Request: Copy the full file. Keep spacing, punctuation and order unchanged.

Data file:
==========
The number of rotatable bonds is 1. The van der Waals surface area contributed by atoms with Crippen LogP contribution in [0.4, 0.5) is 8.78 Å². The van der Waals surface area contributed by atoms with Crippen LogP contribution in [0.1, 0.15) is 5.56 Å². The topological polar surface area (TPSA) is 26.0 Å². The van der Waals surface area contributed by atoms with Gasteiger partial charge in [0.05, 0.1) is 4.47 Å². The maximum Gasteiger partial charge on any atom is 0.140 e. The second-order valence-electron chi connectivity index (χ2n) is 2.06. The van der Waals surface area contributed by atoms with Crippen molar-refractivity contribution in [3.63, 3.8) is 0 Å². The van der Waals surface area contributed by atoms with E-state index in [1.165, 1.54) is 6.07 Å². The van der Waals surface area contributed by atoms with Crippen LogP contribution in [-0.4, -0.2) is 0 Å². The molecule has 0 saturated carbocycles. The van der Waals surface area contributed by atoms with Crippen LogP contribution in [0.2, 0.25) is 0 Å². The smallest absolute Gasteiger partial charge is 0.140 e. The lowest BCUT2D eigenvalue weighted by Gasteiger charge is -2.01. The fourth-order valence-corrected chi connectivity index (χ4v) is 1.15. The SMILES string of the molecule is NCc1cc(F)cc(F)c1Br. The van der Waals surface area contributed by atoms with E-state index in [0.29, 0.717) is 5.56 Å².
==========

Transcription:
The number of rotatable bonds is 1. The van der Waals surface area contributed by atoms with Crippen LogP contribution in [0.4, 0.5) is 8.78 Å². The van der Waals surface area contributed by atoms with Crippen LogP contribution in [0.1, 0.15) is 5.56 Å². The topological polar surface area (TPSA) is 26.0 Å². The van der Waals surface area contributed by atoms with Gasteiger partial charge in [0.05, 0.1) is 4.47 Å². The maximum Gasteiger partial charge on any atom is 0.140 e. The second-order valence-electron chi connectivity index (χ2n) is 2.06. The van der Waals surface area contributed by atoms with Crippen molar-refractivity contribution in [3.63, 3.8) is 0 Å². The van der Waals surface area contributed by atoms with E-state index in [1.165, 1.54) is 6.07 Å². The van der Waals surface area contributed by atoms with Crippen LogP contribution in [-0.4, -0.2) is 0 Å². The molecule has 0 saturated carbocycles. The van der Waals surface area contributed by atoms with Crippen LogP contribution in [0.2, 0.25) is 0 Å². The smallest absolute Gasteiger partial charge is 0.140 e. The lowest BCUT2D eigenvalue weighted by Gasteiger charge is -2.01. The fourth-order valence-corrected chi connectivity index (χ4v) is 1.15. The SMILES string of the molecule is NCc1cc(F)cc(F)c1Br. The van der Waals surface area contributed by atoms with E-state index in [0.29, 0.717) is 5.56 Å².